An ING bank locked savings account - also called a term deposit - offers you interest in exchange for holding your money for a period of time.

The terms offered include as little as 90 days or as long as two years. Generally, the longer you lock your money away, the higher the rate of interest. 

The minimum deposit amount for an ING locked savings account is $10,000. 

To be eligible to apply, you must: 

  • Be an Australian resident for tax purposes
  • Be aged 13 years or older
  • Hold the account for personal use (ING offers business term deposits as a separate product). 


What is a savings account?

A savings account is a type of bank account in which you earn interest on the money you deposit. This makes it one of the easiest and safest investment tools.

How can I get a $4000 loan approved?

While personal loans and medium amount loans don’t offer guaranteed approval, there are steps you can take to help increase the likelihood of your application being approved, including:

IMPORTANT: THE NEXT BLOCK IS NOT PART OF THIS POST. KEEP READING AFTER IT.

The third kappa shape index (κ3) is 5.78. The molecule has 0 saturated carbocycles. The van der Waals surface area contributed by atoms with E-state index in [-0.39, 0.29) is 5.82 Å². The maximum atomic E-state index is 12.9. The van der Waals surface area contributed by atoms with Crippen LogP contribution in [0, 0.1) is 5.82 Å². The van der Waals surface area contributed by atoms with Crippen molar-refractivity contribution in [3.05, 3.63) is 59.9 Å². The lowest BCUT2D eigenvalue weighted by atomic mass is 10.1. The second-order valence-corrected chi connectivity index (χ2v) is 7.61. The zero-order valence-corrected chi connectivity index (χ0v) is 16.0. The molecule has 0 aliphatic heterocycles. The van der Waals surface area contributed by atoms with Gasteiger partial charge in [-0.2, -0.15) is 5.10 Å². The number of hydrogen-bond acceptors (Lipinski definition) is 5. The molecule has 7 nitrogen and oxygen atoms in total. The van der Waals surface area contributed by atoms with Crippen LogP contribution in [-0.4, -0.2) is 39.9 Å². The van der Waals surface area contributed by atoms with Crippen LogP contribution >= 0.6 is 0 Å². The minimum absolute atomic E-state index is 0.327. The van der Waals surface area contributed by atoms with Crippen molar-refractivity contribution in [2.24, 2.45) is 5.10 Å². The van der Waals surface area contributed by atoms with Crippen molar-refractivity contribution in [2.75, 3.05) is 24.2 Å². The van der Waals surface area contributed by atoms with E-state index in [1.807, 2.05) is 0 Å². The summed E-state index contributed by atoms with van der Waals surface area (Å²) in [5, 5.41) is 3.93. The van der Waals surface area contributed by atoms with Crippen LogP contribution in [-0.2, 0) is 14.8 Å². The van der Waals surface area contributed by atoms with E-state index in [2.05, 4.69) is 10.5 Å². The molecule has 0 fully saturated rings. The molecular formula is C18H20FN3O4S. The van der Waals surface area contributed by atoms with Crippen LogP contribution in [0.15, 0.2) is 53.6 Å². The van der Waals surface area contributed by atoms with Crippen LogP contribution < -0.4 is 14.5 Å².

• Fulfilling the eligibility criteria (providing ID, proof of residency, proof of income etc.)
  • Checking your credit history (you can order one free copy of your credit file per year, and make sure that there aren’t any errors that may be bringing down your credit score)
  • Comparing carefully before applying (making multiple loan applications can mean having your credit checked multiple times, which can look bad to some lenders and reduce your chances of being approved by them)

What are the requirements for opening Commbank multiple savings accounts?

Existing Commbank account holders can open additional accounts online You can open multiple savings accounts with Commbank to meet various goals like a down payment for a home or buying a car. 

To open an account, you’ll need the following:

  • An Australian residential address
  • To be 14 years or older
  • A Tax File Number (TFN) or TFN exemption.
  • Tax residency details

If you’re not a current Commbank account holder, you’ll need an Australian driving licence, birth certificate or passport and Medicare card. You may also have to visit a branch if your identity cannot be confirmed online. 

What is a Westpac locked savings account?